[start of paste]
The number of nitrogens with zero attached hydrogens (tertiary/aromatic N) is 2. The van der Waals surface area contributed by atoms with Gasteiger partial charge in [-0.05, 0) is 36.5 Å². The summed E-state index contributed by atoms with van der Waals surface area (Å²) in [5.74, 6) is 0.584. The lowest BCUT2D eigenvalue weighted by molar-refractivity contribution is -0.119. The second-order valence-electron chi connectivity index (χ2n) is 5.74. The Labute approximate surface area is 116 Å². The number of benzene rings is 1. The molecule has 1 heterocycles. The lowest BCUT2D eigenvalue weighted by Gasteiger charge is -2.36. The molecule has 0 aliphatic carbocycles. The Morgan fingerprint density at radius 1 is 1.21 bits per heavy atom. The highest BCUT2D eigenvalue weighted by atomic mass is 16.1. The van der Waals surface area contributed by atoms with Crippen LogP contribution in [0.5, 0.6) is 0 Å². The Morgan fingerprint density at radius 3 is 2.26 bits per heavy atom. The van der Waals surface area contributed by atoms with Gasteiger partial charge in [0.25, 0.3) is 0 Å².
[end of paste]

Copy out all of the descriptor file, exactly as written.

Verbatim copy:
The number of nitrogens with zero attached hydrogens (tertiary/aromatic N) is 2. The van der Waals surface area contributed by atoms with Gasteiger partial charge in [-0.05, 0) is 36.5 Å². The summed E-state index contributed by atoms with van der Waals surface area (Å²) in [5.74, 6) is 0.584. The lowest BCUT2D eigenvalue weighted by molar-refractivity contribution is -0.119. The second-order valence-electron chi connectivity index (χ2n) is 5.74. The Labute approximate surface area is 116 Å². The number of benzene rings is 1. The molecule has 1 heterocycles. The lowest BCUT2D eigenvalue weighted by Gasteiger charge is -2.36. The molecule has 0 aliphatic carbocycles. The Morgan fingerprint density at radius 1 is 1.21 bits per heavy atom. The highest BCUT2D eigenvalue weighted by atomic mass is 16.1. The van der Waals surface area contributed by atoms with Crippen LogP contribution in [0.5, 0.6) is 0 Å². The Morgan fingerprint density at radius 3 is 2.26 bits per heavy atom. The van der Waals surface area contributed by atoms with Gasteiger partial charge in [0.25, 0.3) is 0 Å².